OK, I applied for a position – Now what

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If you are curious as to what is involved in our screening and interview process

…will I get a call back? when? do I call you? how long? how many interviews? how can I prepare?

OK, I applied, Now what?

Great, your resume has been logged, filed, and notifications have gone out to hiring decision makers. There are two types of job postings and three types of next steps

Looking for immediate Hire and you are screened as a fit!

Looking for Immediate Hire, but not contacted, what does that mean?

Posting says not immediate hire

We will start the resume screen immediately. Actually, hiring managers are notified immediately when you click submit.

We do receive a high volume of resumes, so we look for the best match of capability, skills, and presentation of your passion and of course availability.

If you are a fit, you will receive a call at times you noted.

If you are not a fit, you will not receive a call nor email until the position is filled.

Once a final decision has been made, the position will be closed, and you will receive an email to at least keep you posted on our decision.

We do have a capability for you to enter your email can check the status of the position if your are curious.

But, if we do not select you to move forward, we will keep your resume on file for future positions.

We will likely not contact you for anywhere from 30-120 days. Our goal for these type of job postings is to build a pool of strong candidates who are searching for new opportunities who may already have a job, but are looking for a career growth option and being selective in their search.

Keep in mind, on these positions, you can reach out to us, but be creative – we get lots of calls, emails, resume. So if you do that, think of a valuable mutual outcome that will differentiate yourself

Our interview approach will seek to learn five simple things to discover and attract great leaders of change:

  • Discover your passion for change and growth
  • Understand your leadership and management capabilities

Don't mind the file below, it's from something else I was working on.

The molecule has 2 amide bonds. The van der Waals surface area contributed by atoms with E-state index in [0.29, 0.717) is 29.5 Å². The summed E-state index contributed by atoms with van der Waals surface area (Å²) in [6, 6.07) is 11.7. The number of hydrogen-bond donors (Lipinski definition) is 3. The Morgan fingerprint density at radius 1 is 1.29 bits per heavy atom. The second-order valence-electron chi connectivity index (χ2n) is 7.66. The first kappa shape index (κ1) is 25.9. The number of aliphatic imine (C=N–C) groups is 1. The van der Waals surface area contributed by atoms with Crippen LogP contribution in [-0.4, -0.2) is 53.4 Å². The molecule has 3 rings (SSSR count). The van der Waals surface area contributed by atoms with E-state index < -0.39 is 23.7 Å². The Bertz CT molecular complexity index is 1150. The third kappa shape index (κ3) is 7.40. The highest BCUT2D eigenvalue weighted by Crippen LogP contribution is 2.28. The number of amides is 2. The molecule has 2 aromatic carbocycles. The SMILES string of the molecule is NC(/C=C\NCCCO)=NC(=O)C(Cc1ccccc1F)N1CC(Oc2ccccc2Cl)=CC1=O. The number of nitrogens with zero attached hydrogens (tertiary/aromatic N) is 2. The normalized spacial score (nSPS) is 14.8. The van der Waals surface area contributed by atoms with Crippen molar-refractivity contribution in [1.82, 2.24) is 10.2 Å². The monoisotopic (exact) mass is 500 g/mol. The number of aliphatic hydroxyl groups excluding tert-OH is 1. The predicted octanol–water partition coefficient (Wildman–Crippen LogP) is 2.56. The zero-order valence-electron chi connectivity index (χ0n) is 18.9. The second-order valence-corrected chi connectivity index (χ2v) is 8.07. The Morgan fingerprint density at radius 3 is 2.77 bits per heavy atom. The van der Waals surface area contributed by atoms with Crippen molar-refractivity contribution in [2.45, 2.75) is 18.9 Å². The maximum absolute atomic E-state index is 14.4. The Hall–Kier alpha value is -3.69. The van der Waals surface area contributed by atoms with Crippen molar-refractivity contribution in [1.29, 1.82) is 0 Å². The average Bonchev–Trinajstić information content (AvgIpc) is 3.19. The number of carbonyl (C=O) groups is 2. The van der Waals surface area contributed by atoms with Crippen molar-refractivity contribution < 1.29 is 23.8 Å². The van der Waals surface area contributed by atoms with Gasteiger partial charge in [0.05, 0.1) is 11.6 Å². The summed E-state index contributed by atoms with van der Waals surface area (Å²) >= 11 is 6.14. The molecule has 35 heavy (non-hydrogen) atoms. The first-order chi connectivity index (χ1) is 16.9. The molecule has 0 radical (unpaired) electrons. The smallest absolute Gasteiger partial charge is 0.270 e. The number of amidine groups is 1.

• Test your domain and subject matter skillset
  • Allow you the chance to get to know us your way
  • Derive a valuable compensation package

Through this our interview process, we believe we are finding good people.

  • Through our projects we attract, we believe we have great people. 
  • Through our compensation model, we retain amazing talent. 

Logistics

  • Upon applying, you may receive a phone call for a short logistics screening to discuss availability, validate your information, few high-level position questions
  • After that, if we proceed, you will be scheduled for an interview up to 2 hours to demonstrate and discuss previous deliverables, conduct and review technical exercise, and answer questions you may have
  • Sometimes for larger projects, we may ask your to participate in a group interview and luncheon where you perform a team exercise with other candidates and have a chance to interact with Xentity Employees and Executives or potentially client executive interaction.
  • Finally, if we are ready to consider a job offer, a final interview and assumed signing session would occur up to one hour for a presentation of the role, career growth plan, final questions, and compensation package.

Depending on the number of position requirements, positions, candidates, and requisitions involved, this process can be long and may take anywhere from 4 weeks to 3 months.

If you have passed the screening process, and would like to know more, you will be granted further access to the candidate intranet, and are encouraged to take additional time to review the mid-level process on How Xentity finds top talent

To employ or not to employ, that is the architect staffing question

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Architecture has been a very interesting field to provide as a service. With the various changes in information products, data science, information technologies all building upon each other, its hard not to remain continuously engaged, amazed and curious.

There is the obvious reward of seeing your designs go live with the tangible solution. Web sites, data products, data centers, technology ordering, MIS, software, kiosks, sensors are things you can point at and say “we designed that”. Its a nice feeling. Maybe not as cool and tangible as a building, transportation network, trains, city centers, etc., but nonetheless, there is something exciting, sometimes intimidating about knowing your designs are being used for something real and for the greater good.

Its more of an internal, or dare we say even intrinsic reward, as from a management point of view, typically architecture buys back risk, achieves the expectations, and when all is well, it is a standing outcome that the typical the bulk of the recognition for success goes to the talented IT implementation team. That credit is seldomly connected to the value of the foresight and concepts that were the foundations of enablement of the project or program two or three years ago i.e. the right business model, the capital plan execution, the innovative operating concept, the team vetting and estimation selection.